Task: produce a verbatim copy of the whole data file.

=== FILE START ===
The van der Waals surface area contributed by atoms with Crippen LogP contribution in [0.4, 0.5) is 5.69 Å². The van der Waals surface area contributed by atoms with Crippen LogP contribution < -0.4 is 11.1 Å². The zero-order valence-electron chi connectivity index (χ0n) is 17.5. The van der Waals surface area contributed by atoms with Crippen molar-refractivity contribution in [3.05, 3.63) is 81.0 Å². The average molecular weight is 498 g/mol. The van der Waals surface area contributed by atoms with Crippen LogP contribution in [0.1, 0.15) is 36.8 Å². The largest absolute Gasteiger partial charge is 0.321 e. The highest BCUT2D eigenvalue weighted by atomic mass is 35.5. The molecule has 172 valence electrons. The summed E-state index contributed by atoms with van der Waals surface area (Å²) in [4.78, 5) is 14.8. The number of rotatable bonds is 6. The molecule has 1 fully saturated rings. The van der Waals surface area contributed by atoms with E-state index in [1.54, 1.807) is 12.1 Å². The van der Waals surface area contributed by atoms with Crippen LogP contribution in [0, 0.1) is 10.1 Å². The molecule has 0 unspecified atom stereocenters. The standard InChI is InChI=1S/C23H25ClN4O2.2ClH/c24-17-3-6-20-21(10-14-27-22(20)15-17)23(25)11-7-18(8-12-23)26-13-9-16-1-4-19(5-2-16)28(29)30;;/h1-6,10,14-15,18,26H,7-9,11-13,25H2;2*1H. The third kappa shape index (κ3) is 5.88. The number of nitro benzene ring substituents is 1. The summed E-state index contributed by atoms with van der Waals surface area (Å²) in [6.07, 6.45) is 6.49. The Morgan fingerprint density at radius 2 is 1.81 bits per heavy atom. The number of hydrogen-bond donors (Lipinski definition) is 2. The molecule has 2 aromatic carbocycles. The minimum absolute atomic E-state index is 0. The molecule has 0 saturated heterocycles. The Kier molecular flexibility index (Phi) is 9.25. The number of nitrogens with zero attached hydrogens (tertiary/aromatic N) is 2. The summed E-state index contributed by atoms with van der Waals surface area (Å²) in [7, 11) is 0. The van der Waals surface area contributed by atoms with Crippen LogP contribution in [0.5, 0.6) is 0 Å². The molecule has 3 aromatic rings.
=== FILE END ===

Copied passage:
The van der Waals surface area contributed by atoms with Crippen LogP contribution in [0.4, 0.5) is 5.69 Å². The van der Waals surface area contributed by atoms with Crippen LogP contribution < -0.4 is 11.1 Å². The zero-order valence-electron chi connectivity index (χ0n) is 17.5. The van der Waals surface area contributed by atoms with Crippen molar-refractivity contribution in [3.05, 3.63) is 81.0 Å². The average molecular weight is 498 g/mol. The van der Waals surface area contributed by atoms with Crippen LogP contribution in [0.1, 0.15) is 36.8 Å². The largest absolute Gasteiger partial charge is 0.321 e. The highest BCUT2D eigenvalue weighted by atomic mass is 35.5. The molecule has 172 valence electrons. The summed E-state index contributed by atoms with van der Waals surface area (Å²) in [4.78, 5) is 14.8. The number of rotatable bonds is 6. The molecule has 1 fully saturated rings. The van der Waals surface area contributed by atoms with E-state index in [1.54, 1.807) is 12.1 Å². The van der Waals surface area contributed by atoms with Crippen LogP contribution in [0, 0.1) is 10.1 Å². The molecule has 0 unspecified atom stereocenters. The standard InChI is InChI=1S/C23H25ClN4O2.2ClH/c24-17-3-6-20-21(10-14-27-22(20)15-17)23(25)11-7-18(8-12-23)26-13-9-16-1-4-19(5-2-16)28(29)30;;/h1-6,10,14-15,18,26H,7-9,11-13,25H2;2*1H. The third kappa shape index (κ3) is 5.88. The number of nitro benzene ring substituents is 1. The summed E-state index contributed by atoms with van der Waals surface area (Å²) in [6.07, 6.45) is 6.49. The Morgan fingerprint density at radius 2 is 1.81 bits per heavy atom. The number of hydrogen-bond donors (Lipinski definition) is 2. The molecule has 2 aromatic carbocycles. The minimum absolute atomic E-state index is 0. The molecule has 0 saturated heterocycles. The Kier molecular flexibility index (Phi) is 9.25. The number of nitrogens with zero attached hydrogens (tertiary/aromatic N) is 2. The summed E-state index contributed by atoms with van der Waals surface area (Å²) in [7, 11) is 0. The van der Waals surface area contributed by atoms with Crippen LogP contribution in [0.5, 0.6) is 0 Å². The molecule has 3 aromatic rings.